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Kidney Int. 1985 Nov;28(5):839-44.

Liver disease in recipients of long-functioning renal allografts.

Abstract

After noting that hepatic failure was the leading cause of death in our transplant recipients whose renal allografts had functioned for more than five years, we reviewed retrospectively the post-transplant course of these patients to assess the long-term effect of liver disease in this population. Sufficient data was available to evaluate 184 of 217 long-term survivors (85%). Twenty-six patients (14%) experienced a doubling of SGOT and/or SGPT of greater than six months' duration and were defined as having chronic liver disease. The etiology of chronic liver disease was identified in 14 patients (54%), of whom 11 were HBsAg positive. Evidence of chronic hepatitis developed in only six of 26 patients (22%) during the first four years post transplant. Once enzyme abnormalities occurred, they were unremitting until death or end of the study in 73% of patients. Actuarial survival of patients with chronic liver disease was markedly decreased compared to long-surviving transplanted controls. Ten of the 12 deaths in patients with hepatocellular abnormalities were due to hepatic failure, of which eight occurred in the setting of extrahepatic sepsis. Chronic liver disease is a late complication of transplantation and is associated with significant mortality due to an increased susceptibility to overwhelming sepsis.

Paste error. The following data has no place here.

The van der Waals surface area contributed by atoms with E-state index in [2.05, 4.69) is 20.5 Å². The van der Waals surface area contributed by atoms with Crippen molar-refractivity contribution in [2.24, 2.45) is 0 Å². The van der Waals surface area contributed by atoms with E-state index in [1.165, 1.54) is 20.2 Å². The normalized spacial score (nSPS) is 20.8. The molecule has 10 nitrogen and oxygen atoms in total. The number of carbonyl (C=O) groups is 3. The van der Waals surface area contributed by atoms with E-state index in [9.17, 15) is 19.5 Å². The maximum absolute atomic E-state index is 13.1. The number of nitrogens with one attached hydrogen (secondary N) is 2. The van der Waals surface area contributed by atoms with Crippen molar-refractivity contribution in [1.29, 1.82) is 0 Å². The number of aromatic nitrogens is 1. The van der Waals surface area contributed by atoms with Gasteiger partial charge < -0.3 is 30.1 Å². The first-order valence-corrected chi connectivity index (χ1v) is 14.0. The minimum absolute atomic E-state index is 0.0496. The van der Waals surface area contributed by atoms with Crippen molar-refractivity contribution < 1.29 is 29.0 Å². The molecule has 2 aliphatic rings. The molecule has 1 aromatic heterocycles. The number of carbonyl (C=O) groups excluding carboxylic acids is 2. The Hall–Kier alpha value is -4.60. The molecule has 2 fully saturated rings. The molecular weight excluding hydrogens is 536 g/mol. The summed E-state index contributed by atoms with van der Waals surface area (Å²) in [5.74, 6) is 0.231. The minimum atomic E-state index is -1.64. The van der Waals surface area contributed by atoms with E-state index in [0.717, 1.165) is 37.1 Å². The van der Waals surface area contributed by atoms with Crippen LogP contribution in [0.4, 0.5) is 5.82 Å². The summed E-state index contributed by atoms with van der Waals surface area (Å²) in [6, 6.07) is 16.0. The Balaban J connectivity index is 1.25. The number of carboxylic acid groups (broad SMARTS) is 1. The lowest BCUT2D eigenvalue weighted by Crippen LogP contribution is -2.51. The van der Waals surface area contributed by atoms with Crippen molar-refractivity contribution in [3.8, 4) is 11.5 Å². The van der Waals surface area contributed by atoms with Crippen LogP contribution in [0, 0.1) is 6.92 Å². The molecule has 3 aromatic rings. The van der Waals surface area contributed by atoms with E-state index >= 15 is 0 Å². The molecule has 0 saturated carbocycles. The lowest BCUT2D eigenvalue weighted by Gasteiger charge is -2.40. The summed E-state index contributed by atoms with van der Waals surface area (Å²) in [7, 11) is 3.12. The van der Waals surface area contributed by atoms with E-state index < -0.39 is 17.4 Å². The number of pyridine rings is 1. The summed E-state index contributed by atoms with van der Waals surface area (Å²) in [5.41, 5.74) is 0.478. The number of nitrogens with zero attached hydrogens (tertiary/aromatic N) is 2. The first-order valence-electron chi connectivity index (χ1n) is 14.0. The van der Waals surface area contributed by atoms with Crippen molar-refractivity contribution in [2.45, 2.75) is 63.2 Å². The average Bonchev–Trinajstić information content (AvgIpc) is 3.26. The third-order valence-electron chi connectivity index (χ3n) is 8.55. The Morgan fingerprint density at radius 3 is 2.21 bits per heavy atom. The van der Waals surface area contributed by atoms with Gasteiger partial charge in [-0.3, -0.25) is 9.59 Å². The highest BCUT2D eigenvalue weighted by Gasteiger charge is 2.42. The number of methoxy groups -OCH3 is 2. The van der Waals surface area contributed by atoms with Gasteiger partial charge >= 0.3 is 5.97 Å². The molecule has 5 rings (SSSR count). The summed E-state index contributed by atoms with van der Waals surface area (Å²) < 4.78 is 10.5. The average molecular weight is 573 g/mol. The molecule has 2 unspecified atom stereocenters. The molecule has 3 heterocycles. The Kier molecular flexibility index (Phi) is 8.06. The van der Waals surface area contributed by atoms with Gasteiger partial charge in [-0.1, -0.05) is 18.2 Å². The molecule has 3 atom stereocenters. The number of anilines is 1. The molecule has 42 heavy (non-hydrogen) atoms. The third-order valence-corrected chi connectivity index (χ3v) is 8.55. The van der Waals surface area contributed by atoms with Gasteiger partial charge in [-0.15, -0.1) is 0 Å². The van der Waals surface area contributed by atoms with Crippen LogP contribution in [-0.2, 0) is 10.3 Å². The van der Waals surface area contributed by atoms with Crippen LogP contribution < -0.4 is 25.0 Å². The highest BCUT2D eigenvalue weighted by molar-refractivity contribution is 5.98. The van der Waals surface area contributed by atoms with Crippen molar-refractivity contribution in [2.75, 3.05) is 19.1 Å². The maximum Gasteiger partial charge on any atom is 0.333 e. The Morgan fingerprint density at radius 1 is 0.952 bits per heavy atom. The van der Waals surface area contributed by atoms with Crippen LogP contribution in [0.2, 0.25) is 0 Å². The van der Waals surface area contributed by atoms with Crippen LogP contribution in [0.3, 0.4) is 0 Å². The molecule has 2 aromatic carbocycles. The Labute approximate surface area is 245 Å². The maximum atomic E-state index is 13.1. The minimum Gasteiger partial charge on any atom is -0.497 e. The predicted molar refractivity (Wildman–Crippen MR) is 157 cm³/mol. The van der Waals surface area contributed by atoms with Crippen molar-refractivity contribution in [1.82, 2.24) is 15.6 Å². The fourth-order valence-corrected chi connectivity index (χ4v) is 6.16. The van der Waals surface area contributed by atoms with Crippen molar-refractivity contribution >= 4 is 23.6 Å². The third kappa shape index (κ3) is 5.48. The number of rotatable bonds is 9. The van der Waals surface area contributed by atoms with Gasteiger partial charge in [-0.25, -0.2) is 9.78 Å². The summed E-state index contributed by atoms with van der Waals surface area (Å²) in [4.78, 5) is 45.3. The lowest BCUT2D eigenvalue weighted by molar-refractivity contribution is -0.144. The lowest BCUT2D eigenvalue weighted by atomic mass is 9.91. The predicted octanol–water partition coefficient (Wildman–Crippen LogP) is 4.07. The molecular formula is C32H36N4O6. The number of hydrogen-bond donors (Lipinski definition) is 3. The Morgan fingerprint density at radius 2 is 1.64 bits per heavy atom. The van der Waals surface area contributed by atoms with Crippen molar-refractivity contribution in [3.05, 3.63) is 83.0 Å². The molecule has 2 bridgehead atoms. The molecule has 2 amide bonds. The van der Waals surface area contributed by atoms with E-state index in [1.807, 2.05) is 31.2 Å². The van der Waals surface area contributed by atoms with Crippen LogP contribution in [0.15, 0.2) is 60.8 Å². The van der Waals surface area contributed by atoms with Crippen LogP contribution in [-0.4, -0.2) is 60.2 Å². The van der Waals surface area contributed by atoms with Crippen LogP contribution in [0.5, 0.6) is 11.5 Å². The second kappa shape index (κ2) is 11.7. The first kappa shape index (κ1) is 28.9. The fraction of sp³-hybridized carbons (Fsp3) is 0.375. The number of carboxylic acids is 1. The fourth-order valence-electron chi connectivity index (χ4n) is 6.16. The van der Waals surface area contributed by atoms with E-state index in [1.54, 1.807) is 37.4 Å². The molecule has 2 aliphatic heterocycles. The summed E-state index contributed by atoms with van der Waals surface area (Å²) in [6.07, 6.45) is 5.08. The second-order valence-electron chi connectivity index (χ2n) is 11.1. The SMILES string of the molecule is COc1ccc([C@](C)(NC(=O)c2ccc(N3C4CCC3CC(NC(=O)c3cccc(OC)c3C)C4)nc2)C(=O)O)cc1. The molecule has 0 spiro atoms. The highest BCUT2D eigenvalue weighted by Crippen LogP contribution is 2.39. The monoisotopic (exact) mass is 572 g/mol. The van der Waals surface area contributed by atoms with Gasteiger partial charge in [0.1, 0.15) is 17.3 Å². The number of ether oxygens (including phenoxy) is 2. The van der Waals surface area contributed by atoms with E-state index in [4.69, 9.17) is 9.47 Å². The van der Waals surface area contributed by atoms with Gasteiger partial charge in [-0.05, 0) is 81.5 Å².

PMID:
3910917
[Indexed for MEDLINE]
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